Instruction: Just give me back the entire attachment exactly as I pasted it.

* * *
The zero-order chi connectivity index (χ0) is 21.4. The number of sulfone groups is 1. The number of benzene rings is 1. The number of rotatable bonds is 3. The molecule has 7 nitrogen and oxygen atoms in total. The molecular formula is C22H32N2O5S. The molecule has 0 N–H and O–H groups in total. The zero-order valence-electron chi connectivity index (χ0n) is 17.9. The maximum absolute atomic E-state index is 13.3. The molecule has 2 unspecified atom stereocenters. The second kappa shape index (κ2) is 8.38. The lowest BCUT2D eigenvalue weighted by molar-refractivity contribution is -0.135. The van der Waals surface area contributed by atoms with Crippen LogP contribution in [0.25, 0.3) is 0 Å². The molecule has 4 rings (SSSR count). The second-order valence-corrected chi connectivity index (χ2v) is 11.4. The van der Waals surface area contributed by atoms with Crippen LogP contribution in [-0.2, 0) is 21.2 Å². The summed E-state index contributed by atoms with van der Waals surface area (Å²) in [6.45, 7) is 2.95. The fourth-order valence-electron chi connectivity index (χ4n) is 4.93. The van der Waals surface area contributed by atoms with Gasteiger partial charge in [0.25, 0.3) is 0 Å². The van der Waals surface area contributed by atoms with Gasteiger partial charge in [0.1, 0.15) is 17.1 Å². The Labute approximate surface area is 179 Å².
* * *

The zero-order chi connectivity index (χ0) is 21.4. The number of sulfone groups is 1. The number of benzene rings is 1. The number of rotatable bonds is 3. The molecule has 7 nitrogen and oxygen atoms in total. The molecular formula is C22H32N2O5S. The molecule has 0 N–H and O–H groups in total. The zero-order valence-electron chi connectivity index (χ0n) is 17.9. The maximum absolute atomic E-state index is 13.3. The molecule has 2 unspecified atom stereocenters. The second kappa shape index (κ2) is 8.38. The lowest BCUT2D eigenvalue weighted by molar-refractivity contribution is -0.135. The van der Waals surface area contributed by atoms with Crippen LogP contribution in [0.25, 0.3) is 0 Å². The molecule has 4 rings (SSSR count). The second-order valence-corrected chi connectivity index (χ2v) is 11.4. The van der Waals surface area contributed by atoms with Crippen LogP contribution in [-0.2, 0) is 21.2 Å². The summed E-state index contributed by atoms with van der Waals surface area (Å²) in [6.45, 7) is 2.95. The fourth-order valence-electron chi connectivity index (χ4n) is 4.93. The van der Waals surface area contributed by atoms with Gasteiger partial charge in [0.25, 0.3) is 0 Å². The van der Waals surface area contributed by atoms with Gasteiger partial charge in [0.1, 0.15) is 17.1 Å². The Labute approximate surface area is 179 Å².